It was a striking sight. There, in Congress, as President Donald Trump delivered the 2019 State of the Union address, a section of white lay amid the black and blue crowd, a glorious show of female solidarity.
The message was all positive: “To honor the legacy of women’s suffrage in the United States” and to mark “the historic number of women” now in the legislative branch. The house cheered, Republicans and Democrats both, when the president saluted them, and the women in white rose to hug and high-five one another.
Or, you could view the scene in a whole different way. The politics of the white-dress gesture had a lot more partisanship than a pure celebration of female advancement would suggest. They despise Trump, to be sure, not to mention the new Supreme Court justice sitting nearby, who threatens one of the cornerstones of feminism, Roe v. Wade. It had been leaked that the president would say something about abortion, too, which energized the members to come forth as defenders of their sex against conservative politics.
But there was something more antagonistic about this sea of white than today’s controversies. It was, instead, the defiant, in-your-face, hard-nosed expression of identity politics.
Elected officials sent to Washington to represent their constituents—all of them, not just one identity—proclaimed to the country their full identification with, precisely, just one identity. Beneath the joy was a denial: We’re not like the others in this room.
The surface was wholly contemporary—women in the halls of power, moving forward after a long history of suppression, jubilant and ready to act. But the effect was an old story of factionalism. Even if you comply with our politics, they implied, you won’t have our full acceptance. Those white outfits were an avowal of separatism that, we may be sure, every wearer will retain in her work in the coming months.
It’s going to be hard for the men in the Democratic Party. Conservative men already feel a political separation from liberal women in the House and Senate, so the sex gap doesn’t hit them so hard. Trump, in fact, appeared entirely relaxed when he praised the rise of women in Congress and called for a cheer, sure of exactly where he stands in their hearts. They are adversaries to him; their sex makes no difference.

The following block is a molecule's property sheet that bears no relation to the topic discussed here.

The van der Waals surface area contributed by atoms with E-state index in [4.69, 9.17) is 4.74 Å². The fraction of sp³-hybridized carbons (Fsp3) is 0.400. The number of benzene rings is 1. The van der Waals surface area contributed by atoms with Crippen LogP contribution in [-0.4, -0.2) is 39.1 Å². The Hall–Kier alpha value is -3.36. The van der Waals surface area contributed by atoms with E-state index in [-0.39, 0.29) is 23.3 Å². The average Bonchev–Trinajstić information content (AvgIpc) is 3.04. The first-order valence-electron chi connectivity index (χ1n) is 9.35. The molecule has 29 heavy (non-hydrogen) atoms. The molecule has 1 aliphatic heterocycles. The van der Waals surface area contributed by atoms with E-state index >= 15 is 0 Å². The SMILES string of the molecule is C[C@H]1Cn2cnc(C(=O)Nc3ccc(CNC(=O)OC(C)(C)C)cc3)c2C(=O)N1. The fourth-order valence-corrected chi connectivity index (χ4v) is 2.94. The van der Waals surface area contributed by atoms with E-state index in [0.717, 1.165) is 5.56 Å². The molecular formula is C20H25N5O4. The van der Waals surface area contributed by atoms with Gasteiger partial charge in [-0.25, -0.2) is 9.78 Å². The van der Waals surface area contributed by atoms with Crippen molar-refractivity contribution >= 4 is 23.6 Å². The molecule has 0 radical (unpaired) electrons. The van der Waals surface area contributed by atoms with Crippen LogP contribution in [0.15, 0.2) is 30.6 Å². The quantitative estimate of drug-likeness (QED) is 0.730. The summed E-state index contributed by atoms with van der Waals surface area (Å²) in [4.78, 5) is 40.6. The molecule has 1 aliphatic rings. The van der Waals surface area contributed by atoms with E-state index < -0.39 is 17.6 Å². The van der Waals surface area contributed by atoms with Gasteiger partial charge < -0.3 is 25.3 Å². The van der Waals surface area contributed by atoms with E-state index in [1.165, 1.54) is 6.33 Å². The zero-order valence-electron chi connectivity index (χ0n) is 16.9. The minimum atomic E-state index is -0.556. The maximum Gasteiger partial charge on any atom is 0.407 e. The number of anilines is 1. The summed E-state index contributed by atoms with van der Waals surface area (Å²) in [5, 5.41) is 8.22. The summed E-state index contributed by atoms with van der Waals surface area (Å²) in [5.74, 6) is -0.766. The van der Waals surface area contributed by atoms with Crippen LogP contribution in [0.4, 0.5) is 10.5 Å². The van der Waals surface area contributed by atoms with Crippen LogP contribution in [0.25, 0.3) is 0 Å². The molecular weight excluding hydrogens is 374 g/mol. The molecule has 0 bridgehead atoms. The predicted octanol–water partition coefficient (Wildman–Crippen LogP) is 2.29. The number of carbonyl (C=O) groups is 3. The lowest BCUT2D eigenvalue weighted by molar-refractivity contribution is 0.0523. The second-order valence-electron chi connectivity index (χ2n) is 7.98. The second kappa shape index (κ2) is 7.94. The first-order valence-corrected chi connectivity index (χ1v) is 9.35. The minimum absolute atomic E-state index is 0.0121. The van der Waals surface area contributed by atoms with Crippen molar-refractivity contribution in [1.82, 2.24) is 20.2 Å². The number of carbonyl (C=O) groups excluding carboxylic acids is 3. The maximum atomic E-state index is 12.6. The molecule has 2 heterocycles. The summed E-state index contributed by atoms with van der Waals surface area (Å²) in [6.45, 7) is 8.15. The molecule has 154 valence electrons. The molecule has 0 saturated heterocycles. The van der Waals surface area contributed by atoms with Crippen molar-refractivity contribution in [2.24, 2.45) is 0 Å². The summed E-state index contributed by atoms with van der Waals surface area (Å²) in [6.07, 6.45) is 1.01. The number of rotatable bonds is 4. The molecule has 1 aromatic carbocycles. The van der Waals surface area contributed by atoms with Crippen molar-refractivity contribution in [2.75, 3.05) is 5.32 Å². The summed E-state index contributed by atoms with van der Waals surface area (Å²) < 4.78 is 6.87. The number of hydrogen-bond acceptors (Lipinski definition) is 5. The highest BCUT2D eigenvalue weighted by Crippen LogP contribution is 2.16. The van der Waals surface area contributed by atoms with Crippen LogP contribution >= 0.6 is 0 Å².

But liberal men aren’t so sure. They want to show solidarity with women at all times. One male member, Rep. Dean Phillips of Minnesota, actually donned white himself and sat with the ladies. But inevitably, conflicts will arise among Democrats in the ordinary course of legislation and budgeting. In that case, with the white suits declaring their difference even from the men in their own party, what would otherwise be a difference over interests and policies might appear a sex/gender difference.
For instance, if a male Democrat disfavors elements of New York Rep. Alexandria Ocasio-Cortez’s Green New Deal because he represents a heavy-industry district, that may not be the whole story. Does the congressman have a problem with women in charge?
Anyone who doubts the possibility of that turn hasn’t read the tweets that Ocasio-Cortez has sent out in response to any and all criticisms. The white-suiters have inserted a separatism into Congress that won’t go away anytime soon.
And if the male members think it means a happy new diversity in the ranks, and that they will draw collegial feelings from the white-suiters if they applaud their presence, they will find themselves outflanked and beaten down in every political skirmish.
Mark Bauerlein is a professor of English at Emory University and senior editor at First Things magazine.
Views expressed in this article are the opinions of the author and do not necessarily reflect the views of The Epoch Times.